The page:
Chicago -- A report released Monday by Jones Lang LaSalle found that the U.S. retail real estate continued to show signs of stability in second quarter 2012.
According to Jones Lang LaSalle’s Mid-Year Outlook, the modestly positive outlook was led by major markets with strong demographic and population growth, a lack of new, high-quality supply and improving leasing velocity.
“Upward retail sales figures and a growing population continue to drive a modest recovery, though many remain cautious because of the European crisis and upcoming U.S. presidential election,” said Greg Maloney, president and CEO of Jones Lang LaSalle Retail. “We are seeing retail real estate stability and growth in select core markets and expect to see some secondary markets with stronger economic drivers soon emerge from the downturn.”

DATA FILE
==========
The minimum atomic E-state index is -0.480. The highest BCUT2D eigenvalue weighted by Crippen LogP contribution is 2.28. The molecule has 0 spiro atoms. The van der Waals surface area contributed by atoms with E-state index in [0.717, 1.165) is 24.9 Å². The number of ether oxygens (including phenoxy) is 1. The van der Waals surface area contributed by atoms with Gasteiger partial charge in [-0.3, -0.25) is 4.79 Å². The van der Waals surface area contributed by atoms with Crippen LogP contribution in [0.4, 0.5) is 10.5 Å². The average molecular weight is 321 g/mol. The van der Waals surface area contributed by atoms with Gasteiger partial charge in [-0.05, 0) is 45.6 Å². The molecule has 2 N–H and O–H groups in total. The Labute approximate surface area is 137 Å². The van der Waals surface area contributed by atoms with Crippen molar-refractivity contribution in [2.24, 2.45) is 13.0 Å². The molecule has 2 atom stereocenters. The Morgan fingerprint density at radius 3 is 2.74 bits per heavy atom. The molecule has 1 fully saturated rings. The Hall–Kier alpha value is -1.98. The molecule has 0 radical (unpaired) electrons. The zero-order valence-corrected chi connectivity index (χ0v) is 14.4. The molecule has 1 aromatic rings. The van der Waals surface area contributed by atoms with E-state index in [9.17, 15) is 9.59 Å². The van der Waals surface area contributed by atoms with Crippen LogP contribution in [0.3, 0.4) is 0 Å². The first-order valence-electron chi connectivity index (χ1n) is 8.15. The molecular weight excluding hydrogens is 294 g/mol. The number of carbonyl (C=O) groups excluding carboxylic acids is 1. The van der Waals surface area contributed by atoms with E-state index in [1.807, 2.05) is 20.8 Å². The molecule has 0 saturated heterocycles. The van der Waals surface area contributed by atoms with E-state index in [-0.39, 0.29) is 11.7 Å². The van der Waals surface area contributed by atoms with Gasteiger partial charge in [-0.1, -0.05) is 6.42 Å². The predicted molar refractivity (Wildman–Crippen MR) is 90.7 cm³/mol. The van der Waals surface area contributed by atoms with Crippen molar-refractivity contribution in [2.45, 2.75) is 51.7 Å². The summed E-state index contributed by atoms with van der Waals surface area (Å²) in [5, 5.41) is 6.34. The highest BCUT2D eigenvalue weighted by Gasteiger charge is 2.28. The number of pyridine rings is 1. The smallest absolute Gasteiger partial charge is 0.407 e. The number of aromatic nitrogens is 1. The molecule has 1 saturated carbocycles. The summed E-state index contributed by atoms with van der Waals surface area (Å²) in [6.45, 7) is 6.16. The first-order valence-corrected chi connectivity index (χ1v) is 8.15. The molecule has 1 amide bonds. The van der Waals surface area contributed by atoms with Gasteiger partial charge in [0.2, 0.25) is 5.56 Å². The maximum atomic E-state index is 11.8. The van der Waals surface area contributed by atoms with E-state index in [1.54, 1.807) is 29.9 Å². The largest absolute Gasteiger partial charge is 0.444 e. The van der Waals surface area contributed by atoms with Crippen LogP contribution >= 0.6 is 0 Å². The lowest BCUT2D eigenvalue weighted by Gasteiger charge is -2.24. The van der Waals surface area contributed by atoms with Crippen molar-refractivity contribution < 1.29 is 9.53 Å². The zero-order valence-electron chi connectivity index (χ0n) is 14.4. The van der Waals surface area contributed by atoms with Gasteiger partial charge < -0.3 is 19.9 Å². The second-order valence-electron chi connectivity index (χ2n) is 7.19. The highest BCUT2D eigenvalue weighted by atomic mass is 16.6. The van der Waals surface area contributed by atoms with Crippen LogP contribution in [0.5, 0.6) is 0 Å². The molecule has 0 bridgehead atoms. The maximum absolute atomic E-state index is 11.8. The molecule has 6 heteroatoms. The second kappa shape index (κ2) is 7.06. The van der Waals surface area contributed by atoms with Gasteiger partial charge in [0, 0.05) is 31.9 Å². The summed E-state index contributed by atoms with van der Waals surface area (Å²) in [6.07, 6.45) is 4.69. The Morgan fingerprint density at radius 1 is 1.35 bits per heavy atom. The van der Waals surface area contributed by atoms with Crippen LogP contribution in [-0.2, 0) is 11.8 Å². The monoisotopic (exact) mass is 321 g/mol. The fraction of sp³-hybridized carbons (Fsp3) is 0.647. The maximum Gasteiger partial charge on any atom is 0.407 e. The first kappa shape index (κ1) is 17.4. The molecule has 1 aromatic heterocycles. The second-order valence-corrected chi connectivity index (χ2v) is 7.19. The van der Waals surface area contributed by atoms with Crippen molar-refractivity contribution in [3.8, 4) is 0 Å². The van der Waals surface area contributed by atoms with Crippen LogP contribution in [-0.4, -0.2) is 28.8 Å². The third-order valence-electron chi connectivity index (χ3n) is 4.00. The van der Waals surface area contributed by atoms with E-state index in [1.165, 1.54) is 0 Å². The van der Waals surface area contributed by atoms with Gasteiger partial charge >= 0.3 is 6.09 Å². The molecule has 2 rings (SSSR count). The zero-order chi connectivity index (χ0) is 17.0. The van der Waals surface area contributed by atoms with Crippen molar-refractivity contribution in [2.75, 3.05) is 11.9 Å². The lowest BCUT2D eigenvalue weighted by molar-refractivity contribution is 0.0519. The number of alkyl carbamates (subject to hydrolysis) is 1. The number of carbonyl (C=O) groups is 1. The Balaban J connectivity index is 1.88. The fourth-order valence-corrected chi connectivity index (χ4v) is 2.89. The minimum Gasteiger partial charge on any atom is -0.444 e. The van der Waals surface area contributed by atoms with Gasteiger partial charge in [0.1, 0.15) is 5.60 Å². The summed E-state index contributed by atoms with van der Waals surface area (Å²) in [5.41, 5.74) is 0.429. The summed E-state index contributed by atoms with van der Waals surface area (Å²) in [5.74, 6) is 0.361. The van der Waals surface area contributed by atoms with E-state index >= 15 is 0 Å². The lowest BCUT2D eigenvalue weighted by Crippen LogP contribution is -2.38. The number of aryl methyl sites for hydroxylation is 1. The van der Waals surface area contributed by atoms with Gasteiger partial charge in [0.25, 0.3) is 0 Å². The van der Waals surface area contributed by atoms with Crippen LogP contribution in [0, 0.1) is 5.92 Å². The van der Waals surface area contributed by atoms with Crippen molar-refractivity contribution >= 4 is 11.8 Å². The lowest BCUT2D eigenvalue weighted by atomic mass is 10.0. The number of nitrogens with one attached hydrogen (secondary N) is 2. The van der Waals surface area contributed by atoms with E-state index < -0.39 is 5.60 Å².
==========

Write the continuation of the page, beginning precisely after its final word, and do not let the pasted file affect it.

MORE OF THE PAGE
For the third consecutive quarter, vacancy remained flat at 6.9%, kept stable by net absorption of slightly more than 2.8 million sq. ft., modest compared to previous quarters.
Deliveries were relatively low as well, coming in at 7.2 million sq. ft. While vacancy rates ended the quarter approximately 50 basis points below their peak, they were still significantly higher than their trough in 2006. Tenants currently remain in control and should continue to be through 2013, according to the report.
Additional retail leasing highlights include the following:
- Limited new supply will continue to put downward pressure on vacancy rate for some time;
- National retail rents fell 1.7% year over year and inched down 0.5% in the second quarter;
- Power center rents in major markets continue to fall the most across retail property subtypes, declining 3% year over year, as landlords offer attractive rates to tenants filling vacant spots; and
- Specific markets that saw year-over-year growth include Miami, Washington, D.C., Tampa and Boston.